As the pandemic spreads across the world claiming thousands of lives daily, prisoners remain the most susceptible members of society, especially as prisons in Lebanon are overcrowded and do not comply with proper human rights standards.
An unofficial source estimates that there are around 7,000 prisoners in Lebanon, with 4,000 in Roumieh Central Prison. Prisoners can be divided into two categories: convicts, estimated at around 2,500, and detainees, estimated at around 4,500. All of these inmates are held in conditions that fall short of basic human rights standards, with overcrowded prisons pushed to accommodate over 300 percent of their capacity in inmates.
In Lebanon, where prison conditions had already been squalid, from overcrowding to trials delays, and amid deteriorating health, economic, social and psychological conditions, the COVID-19 pandemic has exacerbated the situation.
The Lebanese government rushed to form an emergency committee to combat the COVID-19 pandemic in Lebanese prisons. The committee members were mandated by caretaker Minister of Interior Mohammed Fahmy to meet periodically in order to evaluate the situation in prisons and explore ways to limit the spread of COVID-19 within them.
World Health Organization
Given the limited capabilities of the Lebanese state, the committee included several relevant unions, bodies, and international organizations, such as the World Health Organization. WHO told Beirut Today that the goal of the committee is to limit the spread of coronavirus in prisons and detention facilities, as well as to ensure access to timely and appropriate treatment.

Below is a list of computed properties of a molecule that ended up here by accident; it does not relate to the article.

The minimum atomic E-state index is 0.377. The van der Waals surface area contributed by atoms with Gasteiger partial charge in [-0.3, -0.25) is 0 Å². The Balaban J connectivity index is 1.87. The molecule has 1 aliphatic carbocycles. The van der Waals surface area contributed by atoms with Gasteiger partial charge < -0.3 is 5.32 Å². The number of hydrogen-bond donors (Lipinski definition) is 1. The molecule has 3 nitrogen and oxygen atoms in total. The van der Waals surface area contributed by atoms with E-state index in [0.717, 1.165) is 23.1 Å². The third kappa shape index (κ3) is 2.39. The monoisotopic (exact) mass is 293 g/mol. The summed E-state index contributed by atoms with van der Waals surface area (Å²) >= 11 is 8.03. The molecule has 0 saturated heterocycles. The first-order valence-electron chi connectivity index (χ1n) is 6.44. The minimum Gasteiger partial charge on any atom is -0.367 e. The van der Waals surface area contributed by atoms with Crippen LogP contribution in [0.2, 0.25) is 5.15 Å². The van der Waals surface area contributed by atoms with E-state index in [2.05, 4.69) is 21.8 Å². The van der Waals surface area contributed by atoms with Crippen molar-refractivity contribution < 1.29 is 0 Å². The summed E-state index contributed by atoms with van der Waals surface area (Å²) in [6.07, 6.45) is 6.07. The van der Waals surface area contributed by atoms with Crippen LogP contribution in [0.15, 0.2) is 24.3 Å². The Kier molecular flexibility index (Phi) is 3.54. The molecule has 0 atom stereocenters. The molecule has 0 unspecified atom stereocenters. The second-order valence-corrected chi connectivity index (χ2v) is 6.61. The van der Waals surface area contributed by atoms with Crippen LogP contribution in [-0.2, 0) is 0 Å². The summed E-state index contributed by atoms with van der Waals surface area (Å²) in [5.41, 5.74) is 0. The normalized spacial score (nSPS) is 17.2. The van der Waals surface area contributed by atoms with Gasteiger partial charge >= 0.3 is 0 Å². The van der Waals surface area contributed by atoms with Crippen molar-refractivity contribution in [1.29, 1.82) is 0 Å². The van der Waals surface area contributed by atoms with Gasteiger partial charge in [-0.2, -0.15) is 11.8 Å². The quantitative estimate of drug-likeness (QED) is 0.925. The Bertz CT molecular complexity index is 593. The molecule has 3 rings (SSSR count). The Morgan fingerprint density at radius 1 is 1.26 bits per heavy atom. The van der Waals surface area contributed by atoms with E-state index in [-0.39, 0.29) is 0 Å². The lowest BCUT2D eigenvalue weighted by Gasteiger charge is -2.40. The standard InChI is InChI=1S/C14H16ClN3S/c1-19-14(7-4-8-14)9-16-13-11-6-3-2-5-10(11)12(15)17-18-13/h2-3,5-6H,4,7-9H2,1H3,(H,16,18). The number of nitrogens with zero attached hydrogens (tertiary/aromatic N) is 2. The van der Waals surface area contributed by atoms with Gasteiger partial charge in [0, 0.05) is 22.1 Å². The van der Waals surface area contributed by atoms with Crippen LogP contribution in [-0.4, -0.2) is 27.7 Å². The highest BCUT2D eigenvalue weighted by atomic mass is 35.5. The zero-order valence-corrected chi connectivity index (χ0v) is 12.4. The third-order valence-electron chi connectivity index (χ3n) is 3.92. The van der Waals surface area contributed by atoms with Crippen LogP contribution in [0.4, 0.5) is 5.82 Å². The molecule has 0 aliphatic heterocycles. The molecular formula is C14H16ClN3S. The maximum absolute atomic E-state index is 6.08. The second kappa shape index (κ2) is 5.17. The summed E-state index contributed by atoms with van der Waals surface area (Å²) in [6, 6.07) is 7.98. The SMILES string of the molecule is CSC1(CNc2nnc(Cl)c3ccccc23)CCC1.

According to WHO, the committee includes representatives from:
- The ministries concerned with prisons (the Ministry of Interior and Municipalities, in particular the Internal Security Forces and the Lebanese General Security, the Ministry of Defense, the Ministry of Justice, and the Ministry of Public Health)
- The National Commission for Human Rights
- Relevant unions (the Doctors Syndicate, in particular the Lebanese Association of Infectious and Bacterial Diseases, the Nurses’ Syndicate, and the Bar Association)
- The concerned international organizations (the World Health Organization, the United Nations Office on Drugs and Crime, and the International Committee of the Red Cross)
- Other local bodies concerned with prisons and prisoners’ rights.
WHO also indicated that, in addition to raising awareness and providing trainings on COVID-19 prevention and protection methods, it has also provided hygiene and personal protective equipment.